HM Revenue and Customs (HMRC) has issued a deadline reminder for those who are due to complete a self-assessment tax return for the 2022/23 tax year.
Anyone who is new to the process has until October 5 to register themselves. Due to the surge in Britons taking on additional money-making ventures to help with the cost of living, many more may find themselves liable to pay additional tax.
According to HMRC, new self-assessment customers could be someone who has set up a side hustle to earn money in addition to their day job or disposed of cryptoassets; they could be newly self-employed or they could be a new landlord renting out property. As of July 2023, there were around 4.24 million self-employed workers in the UK.
Whatever the circumstances, HMRC says if a customer has “any income that they have not already paid UK tax on”, they will need to register for a self-assessment.
“We have a wealth of resources and guidance available on GOV.UK to help customers register, sign up to the online services and complete their tax return.
“We want to help customers get their tax right first time, just search ‘Self Assessment’ on GOV.UK to find out more.”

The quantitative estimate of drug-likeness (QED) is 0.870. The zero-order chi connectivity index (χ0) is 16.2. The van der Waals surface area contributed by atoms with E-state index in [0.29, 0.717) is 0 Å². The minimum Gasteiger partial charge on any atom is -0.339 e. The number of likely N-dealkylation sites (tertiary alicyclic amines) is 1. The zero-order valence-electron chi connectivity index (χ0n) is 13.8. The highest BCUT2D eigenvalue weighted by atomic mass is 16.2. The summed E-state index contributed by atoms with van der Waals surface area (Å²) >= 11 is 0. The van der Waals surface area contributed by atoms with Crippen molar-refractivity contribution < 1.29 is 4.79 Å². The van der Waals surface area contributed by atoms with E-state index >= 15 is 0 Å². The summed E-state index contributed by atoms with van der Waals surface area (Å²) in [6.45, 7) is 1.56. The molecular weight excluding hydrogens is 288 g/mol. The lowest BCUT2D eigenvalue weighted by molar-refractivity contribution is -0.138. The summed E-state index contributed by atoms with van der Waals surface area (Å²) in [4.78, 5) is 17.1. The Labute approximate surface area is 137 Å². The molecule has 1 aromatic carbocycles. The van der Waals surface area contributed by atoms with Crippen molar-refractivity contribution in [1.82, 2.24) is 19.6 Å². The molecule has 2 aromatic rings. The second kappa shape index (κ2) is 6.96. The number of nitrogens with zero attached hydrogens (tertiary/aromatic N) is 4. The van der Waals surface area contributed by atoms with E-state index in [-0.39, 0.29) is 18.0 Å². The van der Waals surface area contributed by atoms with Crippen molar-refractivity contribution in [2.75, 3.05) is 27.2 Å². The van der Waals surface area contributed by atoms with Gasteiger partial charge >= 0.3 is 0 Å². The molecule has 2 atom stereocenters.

After registering for the assessment, customers will receive a Unique Taxpayer Reference, which they will need when completing their return.
The deadline to file the return online and pay any tax owed for the 2022 to 2023 tax year is January 31, 2024. According to the tax body, 96 percent of customers filed their returns online last year.
Filing online means customers don’t have to complete it all at once. It allows people to save their progress and finish it later, while also having “added reassurance” that HMRC has received their form when they press submit.
If customers think they no longer need to complete a self-assessment tax return for the 2022 to 2023 tax year, they need to tell HMRC before the January 31 deadline to avoid any penalties.
A late filing penalty of £100 is issued if a tax return is one day late. People have to pay even more if it’s later, as well as interest, making it a costly mistake to make.